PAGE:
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Re: Iris fragrance... sort of.
  • Subject: Re: Iris fragrance... sort of.
  • From: Linda Mann <lmann@lock-net.com>
  • Date: Mon, 17 May 2010 07:00:03 -0400

Paul, unfortunately, there is a huge variation in people's ability to detect different smells, apparently genetic. There's quite a bit about it on the web.

So the hybridizer in question may not be able to detect the aroma you describe. Or olfactory receptors may translate it quite differently.

Several years ago, a friend, his wife and her mother came to visit during bloom season. The mother & daughter could detect scents that were just not there for me & my friend. I've since noticed in comparing fragrances with club members at shows that I don't have a very discerning sniffer. I can detect strong sweet grape scent, vanilla, and the cat pee ones, but not a lot beyond that.


There are hundreds of different receptor molecules that bind odors in the human nose. Each type of receptor is encoded by a single gene and the family of genes encoding for odor receptors is the biggest family in the human genome.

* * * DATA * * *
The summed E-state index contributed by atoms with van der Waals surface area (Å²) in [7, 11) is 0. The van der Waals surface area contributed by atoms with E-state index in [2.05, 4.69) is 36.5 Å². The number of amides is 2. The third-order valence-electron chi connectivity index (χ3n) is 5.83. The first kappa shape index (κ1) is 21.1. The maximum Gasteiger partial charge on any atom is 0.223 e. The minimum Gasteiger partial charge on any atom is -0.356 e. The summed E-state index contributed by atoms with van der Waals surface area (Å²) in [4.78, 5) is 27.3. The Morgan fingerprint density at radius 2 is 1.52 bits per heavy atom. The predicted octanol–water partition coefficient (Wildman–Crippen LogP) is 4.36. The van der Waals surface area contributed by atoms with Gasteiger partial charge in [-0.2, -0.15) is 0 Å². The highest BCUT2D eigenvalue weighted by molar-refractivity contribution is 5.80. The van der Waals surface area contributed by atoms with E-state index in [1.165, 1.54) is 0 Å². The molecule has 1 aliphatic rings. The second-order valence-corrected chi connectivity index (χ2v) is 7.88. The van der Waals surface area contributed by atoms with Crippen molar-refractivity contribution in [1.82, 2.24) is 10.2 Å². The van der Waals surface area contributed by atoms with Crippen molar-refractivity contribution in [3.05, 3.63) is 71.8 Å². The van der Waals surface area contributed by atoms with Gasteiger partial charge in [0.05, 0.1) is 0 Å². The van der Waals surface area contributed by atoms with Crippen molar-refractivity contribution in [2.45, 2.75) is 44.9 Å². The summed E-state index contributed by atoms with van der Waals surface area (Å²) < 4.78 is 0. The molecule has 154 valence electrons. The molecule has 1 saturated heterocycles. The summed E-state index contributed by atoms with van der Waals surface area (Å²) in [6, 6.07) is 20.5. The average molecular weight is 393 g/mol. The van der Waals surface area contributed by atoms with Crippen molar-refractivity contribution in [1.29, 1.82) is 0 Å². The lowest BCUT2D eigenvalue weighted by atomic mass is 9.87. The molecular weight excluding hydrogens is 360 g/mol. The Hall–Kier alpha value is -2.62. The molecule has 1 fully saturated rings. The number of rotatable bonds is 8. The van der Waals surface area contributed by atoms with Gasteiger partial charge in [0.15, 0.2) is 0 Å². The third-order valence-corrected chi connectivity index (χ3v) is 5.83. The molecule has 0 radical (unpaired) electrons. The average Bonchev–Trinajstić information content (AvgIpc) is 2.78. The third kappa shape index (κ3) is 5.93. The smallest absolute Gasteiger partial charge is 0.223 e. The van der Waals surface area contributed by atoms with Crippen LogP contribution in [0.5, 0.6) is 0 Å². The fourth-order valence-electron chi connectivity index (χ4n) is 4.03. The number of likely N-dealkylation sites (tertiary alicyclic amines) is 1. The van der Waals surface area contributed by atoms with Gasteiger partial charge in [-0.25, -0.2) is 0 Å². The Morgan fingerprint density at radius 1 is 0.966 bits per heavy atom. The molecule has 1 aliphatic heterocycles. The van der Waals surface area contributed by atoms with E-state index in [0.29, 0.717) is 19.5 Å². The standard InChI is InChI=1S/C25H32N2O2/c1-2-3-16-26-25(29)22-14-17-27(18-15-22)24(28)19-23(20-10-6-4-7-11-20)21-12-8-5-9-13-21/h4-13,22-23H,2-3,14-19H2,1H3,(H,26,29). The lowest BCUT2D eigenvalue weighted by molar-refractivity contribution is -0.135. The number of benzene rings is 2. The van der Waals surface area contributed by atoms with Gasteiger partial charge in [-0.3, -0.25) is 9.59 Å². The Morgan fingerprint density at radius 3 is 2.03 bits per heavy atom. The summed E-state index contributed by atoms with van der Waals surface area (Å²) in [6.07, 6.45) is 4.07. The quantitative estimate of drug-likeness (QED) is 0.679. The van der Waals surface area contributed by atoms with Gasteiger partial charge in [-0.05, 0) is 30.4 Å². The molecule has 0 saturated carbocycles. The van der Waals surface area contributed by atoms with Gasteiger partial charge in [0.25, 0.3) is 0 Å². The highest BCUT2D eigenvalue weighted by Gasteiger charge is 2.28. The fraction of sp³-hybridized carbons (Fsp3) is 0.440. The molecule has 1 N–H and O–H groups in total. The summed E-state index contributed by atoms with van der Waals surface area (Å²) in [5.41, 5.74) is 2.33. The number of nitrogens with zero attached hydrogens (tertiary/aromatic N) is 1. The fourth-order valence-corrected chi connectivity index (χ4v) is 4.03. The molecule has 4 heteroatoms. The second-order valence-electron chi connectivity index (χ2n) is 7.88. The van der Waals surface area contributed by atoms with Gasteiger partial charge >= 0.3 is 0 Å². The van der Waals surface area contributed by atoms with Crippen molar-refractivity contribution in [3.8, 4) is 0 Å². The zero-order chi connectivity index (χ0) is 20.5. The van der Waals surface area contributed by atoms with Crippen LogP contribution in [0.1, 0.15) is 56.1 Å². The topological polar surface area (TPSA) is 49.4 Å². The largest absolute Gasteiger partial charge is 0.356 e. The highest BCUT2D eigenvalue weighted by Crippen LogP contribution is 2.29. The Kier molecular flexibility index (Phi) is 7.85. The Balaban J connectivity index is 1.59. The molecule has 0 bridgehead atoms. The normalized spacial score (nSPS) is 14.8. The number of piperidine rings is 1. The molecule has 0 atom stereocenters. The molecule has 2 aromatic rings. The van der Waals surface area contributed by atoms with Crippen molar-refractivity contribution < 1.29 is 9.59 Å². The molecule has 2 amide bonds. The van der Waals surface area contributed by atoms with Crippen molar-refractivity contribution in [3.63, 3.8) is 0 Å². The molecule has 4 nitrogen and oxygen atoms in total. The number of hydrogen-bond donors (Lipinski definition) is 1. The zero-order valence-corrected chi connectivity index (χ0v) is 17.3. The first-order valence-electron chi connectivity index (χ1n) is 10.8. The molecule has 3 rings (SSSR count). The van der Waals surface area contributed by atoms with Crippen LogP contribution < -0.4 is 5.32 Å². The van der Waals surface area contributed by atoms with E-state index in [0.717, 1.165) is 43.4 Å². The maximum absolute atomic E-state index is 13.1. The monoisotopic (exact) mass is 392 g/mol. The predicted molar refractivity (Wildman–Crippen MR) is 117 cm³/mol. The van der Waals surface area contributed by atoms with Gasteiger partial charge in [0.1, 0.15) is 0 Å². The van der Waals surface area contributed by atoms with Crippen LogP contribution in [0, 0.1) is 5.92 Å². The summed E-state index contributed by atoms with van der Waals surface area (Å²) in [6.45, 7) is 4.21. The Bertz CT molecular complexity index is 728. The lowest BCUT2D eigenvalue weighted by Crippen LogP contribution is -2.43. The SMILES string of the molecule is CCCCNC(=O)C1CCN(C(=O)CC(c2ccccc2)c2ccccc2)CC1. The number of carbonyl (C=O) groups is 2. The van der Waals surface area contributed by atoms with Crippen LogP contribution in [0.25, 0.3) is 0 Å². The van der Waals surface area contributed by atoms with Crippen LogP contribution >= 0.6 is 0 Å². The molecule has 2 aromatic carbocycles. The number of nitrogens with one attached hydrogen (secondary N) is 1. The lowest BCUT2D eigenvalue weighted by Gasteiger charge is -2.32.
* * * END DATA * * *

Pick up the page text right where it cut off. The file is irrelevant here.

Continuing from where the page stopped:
Most interesting tidbit that turned up while I was hunting for a good reference for you is that some? of the genes involved in the immune system are the same ones involved in sense of smell.

Linda Mann
east TN USA zone 7
where bloom was so heavy this year that even I could detect fragrance just standing near the iris patch.

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